Terminator: Dark Fate

James Cameron returns to the Terminator franchise with Terminator: Dark Fate. Set as a sequel to Terminator 2: Judgement Day, this latest film pushes all the recent Terminator films to the side along with all the ridiculously confusing timeline paradoxes. There was much hype around the return of James Cameron as writer and producer, but does it live up expectations? Sadly, not really.

In what is effectively now a trilogy, Linda Hamilton and Arnold Schwarzenegger reprise their roles as Sarah Connor and a T-800 Terminator. You are probably wondering how The Terminator returns after destroying itself back in Terminator 2. His return is no ridiculous time-travel paradox as we saw in Genesis, but one that I cannot explain without spoiling a major plot point. You will just have to see it to find out.

Set in the year 2020 a new future is unfolding where machines have taken over the planet and are destroying humankind. A new Terminator (Gabriel Luna) is sent back to hunt down and kill a young woman, Dani Ramos (Natalia Reyes). With the new threat to the resistance, the leaders in the future send back an augmented soldier, Grace (Mackenzie Davis), to protect Dani and potentially save the future. Grace quickly locates Dani and her brother whilst they are at work in a motor vehicle factory and Grace has her first showdown with the new Terminator threat, a Rev-9 model with both liquid metal and metal skeleton frame making it twice as dangerous as the previous T-1000 model. The action kicks off here and doesn’t really stop until the film conclusion.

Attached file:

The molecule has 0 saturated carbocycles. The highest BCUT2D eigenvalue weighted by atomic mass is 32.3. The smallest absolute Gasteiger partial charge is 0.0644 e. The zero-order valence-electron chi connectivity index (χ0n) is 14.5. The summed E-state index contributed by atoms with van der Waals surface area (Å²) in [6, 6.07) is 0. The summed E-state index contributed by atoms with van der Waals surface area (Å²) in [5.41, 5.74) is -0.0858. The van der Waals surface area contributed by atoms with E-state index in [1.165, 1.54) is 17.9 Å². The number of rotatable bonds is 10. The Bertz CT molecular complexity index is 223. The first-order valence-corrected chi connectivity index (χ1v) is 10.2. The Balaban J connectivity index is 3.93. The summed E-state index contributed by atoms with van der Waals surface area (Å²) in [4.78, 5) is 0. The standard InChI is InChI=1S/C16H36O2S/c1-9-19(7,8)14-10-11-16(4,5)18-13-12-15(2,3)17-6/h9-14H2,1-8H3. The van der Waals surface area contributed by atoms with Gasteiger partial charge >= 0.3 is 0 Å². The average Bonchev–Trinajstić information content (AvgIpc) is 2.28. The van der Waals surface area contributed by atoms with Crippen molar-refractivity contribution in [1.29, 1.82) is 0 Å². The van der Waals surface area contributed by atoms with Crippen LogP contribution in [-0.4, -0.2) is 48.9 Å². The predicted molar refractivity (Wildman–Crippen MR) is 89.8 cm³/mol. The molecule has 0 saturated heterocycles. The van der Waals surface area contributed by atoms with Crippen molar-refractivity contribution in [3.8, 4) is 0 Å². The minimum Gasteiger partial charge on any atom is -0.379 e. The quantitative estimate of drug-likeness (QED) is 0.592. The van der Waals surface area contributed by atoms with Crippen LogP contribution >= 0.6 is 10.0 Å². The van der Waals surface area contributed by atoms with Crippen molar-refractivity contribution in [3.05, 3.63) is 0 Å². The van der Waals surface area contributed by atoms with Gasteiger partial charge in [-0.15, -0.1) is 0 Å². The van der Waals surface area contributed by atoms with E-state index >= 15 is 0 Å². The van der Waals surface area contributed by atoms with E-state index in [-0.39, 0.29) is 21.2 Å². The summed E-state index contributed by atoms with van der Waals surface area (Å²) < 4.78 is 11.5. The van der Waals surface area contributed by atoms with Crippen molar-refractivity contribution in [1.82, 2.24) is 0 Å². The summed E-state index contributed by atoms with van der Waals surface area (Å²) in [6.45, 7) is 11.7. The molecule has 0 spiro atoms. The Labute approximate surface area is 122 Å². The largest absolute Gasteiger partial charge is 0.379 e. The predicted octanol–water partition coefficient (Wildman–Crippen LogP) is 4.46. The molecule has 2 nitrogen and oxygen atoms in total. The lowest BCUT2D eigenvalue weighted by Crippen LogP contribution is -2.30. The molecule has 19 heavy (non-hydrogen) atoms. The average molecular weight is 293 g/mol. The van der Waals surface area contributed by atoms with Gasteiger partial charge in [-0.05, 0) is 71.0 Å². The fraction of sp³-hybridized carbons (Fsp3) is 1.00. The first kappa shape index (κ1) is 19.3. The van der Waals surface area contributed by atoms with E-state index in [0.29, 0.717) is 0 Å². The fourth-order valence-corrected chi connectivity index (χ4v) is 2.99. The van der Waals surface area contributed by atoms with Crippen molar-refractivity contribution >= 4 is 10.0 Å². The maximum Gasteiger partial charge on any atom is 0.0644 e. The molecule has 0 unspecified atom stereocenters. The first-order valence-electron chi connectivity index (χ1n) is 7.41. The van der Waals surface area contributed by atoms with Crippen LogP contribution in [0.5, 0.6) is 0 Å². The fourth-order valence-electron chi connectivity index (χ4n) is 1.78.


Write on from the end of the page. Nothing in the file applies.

Terminator: Dark Fate feels more like a remake of Terminator 2 than it does a sequel. There are way too many similarities. From the shape-shifting liquid-metal Terminator, to the chase scenes involving a giant truck and the Rev-9 latching onto the back of the vehicle trying to get away, just to name a few. Each one of these scenes left me bored as I had seen it all before and nothing was surprising. The biggest surprise was Arnold’s T-800 and how hilarious his character was. I found the character’s dry humor extremely entertaining. Linda Hamilton is the same bad ass bitch that she was in Terminator 2, but this is a good thing.

In fact, all five of the lead roles performed extremely well with what they had to work with. But when the script is derivative and lacks depth, you can only do so much. The film was also a little bit longer than it needed to be. If it were shorter and had a more original plot, it may have been a much better film.

Overall Dark Fate is not a very good film and I think without the inclusion of Hamilton and Schwarzenegger, it would have been a horrible film. I am not entirely sure what compelled James Cameron to write this. Perhaps he felt that the story wasn’t complete in his own mind. To me, the Terminator timeline ended with Terminator 2. Everything else after that, including this one, is irrelevant. T2 always will be the best film of the franchise.

Terminator: Dark Fate is in cinemas now and although I didn’t really like it as much as I thought I would, it was still entertaining and I am still glad that I saw it in cinemas.

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